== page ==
Lastly, the policy addresses how unaffordable it has become for Pakistanis to purchase nutritious food. In response to this problem, the government hopes to devote more energy to continuing and creating programs dedicated to reducing poverty and hunger on the local level. Along with the strategies mentioned above to increase profits for farmers, this should be a great help with increasing food security in Pakistan.

It goes without saying that the Pakistani National Food Security Policy is an incredibly bold vision for the country, and it will require a lot of effort on the part of both farmers and the government. However, the fact that Pakistan is actively taking steps to eradicate food insecurity is a sign of hope for its millions of hungry citizens, and such a high goal may be exactly what the country needs.

– Maddi Roy

Photo: Flickr

Hunger in Pakistan
Almost a quarter of the population in Pakistan goes to sleep hungry every night according to the latest Global Hunger Index released on Oct. 12, 2016.

While many Pakistani economists and commentators are pleased that the levels of hunger in Pakistan have been downgraded from “alarmist” to “serious,” conditions remain concerning.

The World Food Program estimates that six out of 10 Pakistanis are food insecure and almost half of women and children under 5 years of age are malnourished. The sad part is that food insecurity persists although food production is sufficient to feed all Pakistanis.

The problem stems from wrong priorities in terms of food crops throwing the nutritional balance completely out of kilter. Hunger in Pakistan isn’t as much a result of lack of food as it is of deficiencies in diet ranging from protein to iodine, along with other health problems due to insufficient intake of essential nutrients.

These have serious implications for economic growth and development. Thus, just three types of malnutrition are responsible for a loss of three to four percent of GDP in Pakistan in any given year, according to the United Nations Standing Committee on Nutrition (SCN) fifth report on the world nutrition situation.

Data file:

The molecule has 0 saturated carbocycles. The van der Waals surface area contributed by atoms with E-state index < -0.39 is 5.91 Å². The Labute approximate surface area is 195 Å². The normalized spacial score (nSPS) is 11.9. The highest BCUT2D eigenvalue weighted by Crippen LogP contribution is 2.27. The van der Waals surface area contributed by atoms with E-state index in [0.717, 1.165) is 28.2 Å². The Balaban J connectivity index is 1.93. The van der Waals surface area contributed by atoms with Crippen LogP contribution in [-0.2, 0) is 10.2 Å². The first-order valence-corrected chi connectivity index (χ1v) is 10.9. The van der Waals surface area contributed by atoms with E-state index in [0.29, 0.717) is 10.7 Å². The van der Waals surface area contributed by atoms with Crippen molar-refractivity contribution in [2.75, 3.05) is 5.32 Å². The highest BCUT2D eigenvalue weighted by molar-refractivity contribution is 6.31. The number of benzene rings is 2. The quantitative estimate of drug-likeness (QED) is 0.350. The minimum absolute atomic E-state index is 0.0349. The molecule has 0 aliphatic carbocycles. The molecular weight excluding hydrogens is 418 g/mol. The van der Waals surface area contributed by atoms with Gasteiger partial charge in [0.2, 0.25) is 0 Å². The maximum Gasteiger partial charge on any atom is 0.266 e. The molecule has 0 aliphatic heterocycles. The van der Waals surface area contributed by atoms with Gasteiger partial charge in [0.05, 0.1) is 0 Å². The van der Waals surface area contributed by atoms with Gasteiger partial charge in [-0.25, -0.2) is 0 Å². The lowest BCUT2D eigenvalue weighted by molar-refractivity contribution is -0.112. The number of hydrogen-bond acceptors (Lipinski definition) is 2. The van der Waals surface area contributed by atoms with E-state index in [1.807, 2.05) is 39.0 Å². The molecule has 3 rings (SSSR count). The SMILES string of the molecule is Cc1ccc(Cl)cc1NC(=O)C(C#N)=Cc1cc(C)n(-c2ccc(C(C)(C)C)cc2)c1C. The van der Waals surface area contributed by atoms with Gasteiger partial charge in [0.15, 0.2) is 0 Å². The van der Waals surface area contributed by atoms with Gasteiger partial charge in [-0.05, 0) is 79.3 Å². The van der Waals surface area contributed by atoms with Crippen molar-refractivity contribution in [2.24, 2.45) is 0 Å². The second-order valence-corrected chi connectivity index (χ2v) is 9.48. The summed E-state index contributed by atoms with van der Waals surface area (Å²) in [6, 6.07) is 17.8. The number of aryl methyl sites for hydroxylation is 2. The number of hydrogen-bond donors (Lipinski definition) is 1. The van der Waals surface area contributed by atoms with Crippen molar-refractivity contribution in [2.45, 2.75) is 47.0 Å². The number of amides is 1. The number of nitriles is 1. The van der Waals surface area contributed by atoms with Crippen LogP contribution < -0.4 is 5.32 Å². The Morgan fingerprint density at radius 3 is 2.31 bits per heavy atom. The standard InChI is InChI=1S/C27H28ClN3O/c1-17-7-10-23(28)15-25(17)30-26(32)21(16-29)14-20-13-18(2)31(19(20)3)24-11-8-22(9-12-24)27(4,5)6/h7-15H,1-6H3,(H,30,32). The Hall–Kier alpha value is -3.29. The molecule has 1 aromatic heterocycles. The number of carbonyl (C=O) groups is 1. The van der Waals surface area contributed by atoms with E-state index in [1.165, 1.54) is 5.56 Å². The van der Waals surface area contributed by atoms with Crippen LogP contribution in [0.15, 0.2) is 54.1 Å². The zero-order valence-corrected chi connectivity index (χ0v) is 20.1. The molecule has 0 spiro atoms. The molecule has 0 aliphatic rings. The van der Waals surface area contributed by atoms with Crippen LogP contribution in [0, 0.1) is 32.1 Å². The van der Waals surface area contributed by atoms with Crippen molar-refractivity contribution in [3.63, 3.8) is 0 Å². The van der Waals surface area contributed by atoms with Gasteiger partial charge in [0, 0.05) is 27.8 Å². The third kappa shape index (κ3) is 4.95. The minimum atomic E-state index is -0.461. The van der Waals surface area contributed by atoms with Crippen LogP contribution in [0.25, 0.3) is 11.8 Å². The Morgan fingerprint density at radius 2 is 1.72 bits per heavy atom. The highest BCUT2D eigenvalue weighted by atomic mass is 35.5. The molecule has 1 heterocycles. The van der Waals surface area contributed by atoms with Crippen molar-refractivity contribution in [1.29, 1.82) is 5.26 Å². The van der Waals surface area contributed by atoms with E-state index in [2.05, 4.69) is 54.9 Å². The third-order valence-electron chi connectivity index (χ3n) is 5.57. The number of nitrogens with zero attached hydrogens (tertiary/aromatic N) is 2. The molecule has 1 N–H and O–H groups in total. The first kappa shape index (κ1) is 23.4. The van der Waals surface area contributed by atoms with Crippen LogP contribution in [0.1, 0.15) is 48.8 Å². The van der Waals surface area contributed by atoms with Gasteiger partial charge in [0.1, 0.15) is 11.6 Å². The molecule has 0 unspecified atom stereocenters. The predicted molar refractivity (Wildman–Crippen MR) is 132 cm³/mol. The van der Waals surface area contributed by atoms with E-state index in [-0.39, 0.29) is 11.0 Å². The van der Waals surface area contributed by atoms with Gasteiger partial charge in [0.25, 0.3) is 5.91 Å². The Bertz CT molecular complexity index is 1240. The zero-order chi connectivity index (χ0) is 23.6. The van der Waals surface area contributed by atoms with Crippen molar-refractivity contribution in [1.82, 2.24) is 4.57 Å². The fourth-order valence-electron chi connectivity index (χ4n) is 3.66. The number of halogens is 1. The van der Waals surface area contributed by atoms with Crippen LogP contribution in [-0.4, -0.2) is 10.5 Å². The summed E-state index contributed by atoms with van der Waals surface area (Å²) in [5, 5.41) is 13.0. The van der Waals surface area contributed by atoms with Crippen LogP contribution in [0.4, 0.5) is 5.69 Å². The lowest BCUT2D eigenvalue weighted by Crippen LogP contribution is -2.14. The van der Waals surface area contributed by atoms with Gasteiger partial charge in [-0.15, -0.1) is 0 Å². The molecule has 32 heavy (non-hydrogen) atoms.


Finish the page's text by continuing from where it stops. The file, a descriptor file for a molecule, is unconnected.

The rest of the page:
In human terms, the impact of malnutrition is even more serious and gut-wrenching. Figures obtained from multiple governmental and non-governmental organizations by Pakistan’s newspaper The Express Tribune reveal that around 352,000 children who are under the age of five die every year in the country.

In addition, the country has the highest rate of first-day deaths and stillbirths at 40.7 per 1,000 births. What’s worse, 28,000 mothers die every year during childbirth, show reports prepared by the PDH Survey, the World Health Organization, Save the Children and United Nations’ Children Fund. More than 204,542 children died within the first 28 days, the figures show.

The PDH Survey 2006-07 says that Pakistani children are more likely to die young in rural areas. That’s because one of the major causes for poor nourishment is that women have little access to health services and education and consequently little nutritional knowledge while feeding their children. Of course, large family sizes are another reason for food shortages.

Agriculture is vital to the Pakistani economy since it employs almost half the workforce and contributes over a fifth of GDP. The answer to the chronic hunger in Pakistan then lies in finding a way to modernize the sector and increase productivity as well as improve the choice of crops.

Mallika Khanna

Photo: Flickr